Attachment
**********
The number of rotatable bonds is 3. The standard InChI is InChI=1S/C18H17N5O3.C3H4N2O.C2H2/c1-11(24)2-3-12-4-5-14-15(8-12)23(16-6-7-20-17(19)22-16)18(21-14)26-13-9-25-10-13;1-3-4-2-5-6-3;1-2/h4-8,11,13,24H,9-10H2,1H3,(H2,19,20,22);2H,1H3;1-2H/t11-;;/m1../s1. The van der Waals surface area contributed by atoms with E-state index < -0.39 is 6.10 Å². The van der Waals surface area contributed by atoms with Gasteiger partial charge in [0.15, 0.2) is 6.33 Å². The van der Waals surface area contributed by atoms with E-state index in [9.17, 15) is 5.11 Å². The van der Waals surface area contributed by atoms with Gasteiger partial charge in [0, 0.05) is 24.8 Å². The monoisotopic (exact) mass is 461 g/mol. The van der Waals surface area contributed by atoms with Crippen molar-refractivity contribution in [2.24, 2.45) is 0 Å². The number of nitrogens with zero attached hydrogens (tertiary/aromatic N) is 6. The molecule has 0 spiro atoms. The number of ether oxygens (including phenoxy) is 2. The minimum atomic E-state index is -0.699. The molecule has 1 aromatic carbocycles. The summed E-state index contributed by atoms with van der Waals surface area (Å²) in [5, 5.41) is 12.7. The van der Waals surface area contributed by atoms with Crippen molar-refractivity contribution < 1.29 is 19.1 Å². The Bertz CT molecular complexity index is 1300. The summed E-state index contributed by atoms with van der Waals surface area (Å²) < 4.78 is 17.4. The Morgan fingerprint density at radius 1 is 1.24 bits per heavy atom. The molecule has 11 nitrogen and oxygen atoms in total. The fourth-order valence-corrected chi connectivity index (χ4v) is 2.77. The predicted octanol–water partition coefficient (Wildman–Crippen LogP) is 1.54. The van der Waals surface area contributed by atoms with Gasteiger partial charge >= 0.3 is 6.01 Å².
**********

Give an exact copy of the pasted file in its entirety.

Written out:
The number of rotatable bonds is 3. The standard InChI is InChI=1S/C18H17N5O3.C3H4N2O.C2H2/c1-11(24)2-3-12-4-5-14-15(8-12)23(16-6-7-20-17(19)22-16)18(21-14)26-13-9-25-10-13;1-3-4-2-5-6-3;1-2/h4-8,11,13,24H,9-10H2,1H3,(H2,19,20,22);2H,1H3;1-2H/t11-;;/m1../s1. The van der Waals surface area contributed by atoms with E-state index < -0.39 is 6.10 Å². The van der Waals surface area contributed by atoms with Gasteiger partial charge in [0.15, 0.2) is 6.33 Å². The van der Waals surface area contributed by atoms with E-state index in [9.17, 15) is 5.11 Å². The van der Waals surface area contributed by atoms with Gasteiger partial charge in [0, 0.05) is 24.8 Å². The monoisotopic (exact) mass is 461 g/mol. The van der Waals surface area contributed by atoms with Crippen molar-refractivity contribution in [2.24, 2.45) is 0 Å². The number of nitrogens with zero attached hydrogens (tertiary/aromatic N) is 6. The molecule has 0 spiro atoms. The number of ether oxygens (including phenoxy) is 2. The minimum atomic E-state index is -0.699. The molecule has 1 aromatic carbocycles. The summed E-state index contributed by atoms with van der Waals surface area (Å²) in [5, 5.41) is 12.7. The van der Waals surface area contributed by atoms with Crippen molar-refractivity contribution < 1.29 is 19.1 Å². The Bertz CT molecular complexity index is 1300. The summed E-state index contributed by atoms with van der Waals surface area (Å²) < 4.78 is 17.4. The Morgan fingerprint density at radius 1 is 1.24 bits per heavy atom. The molecule has 11 nitrogen and oxygen atoms in total. The fourth-order valence-corrected chi connectivity index (χ4v) is 2.77. The predicted octanol–water partition coefficient (Wildman–Crippen LogP) is 1.54. The van der Waals surface area contributed by atoms with Gasteiger partial charge >= 0.3 is 6.01 Å².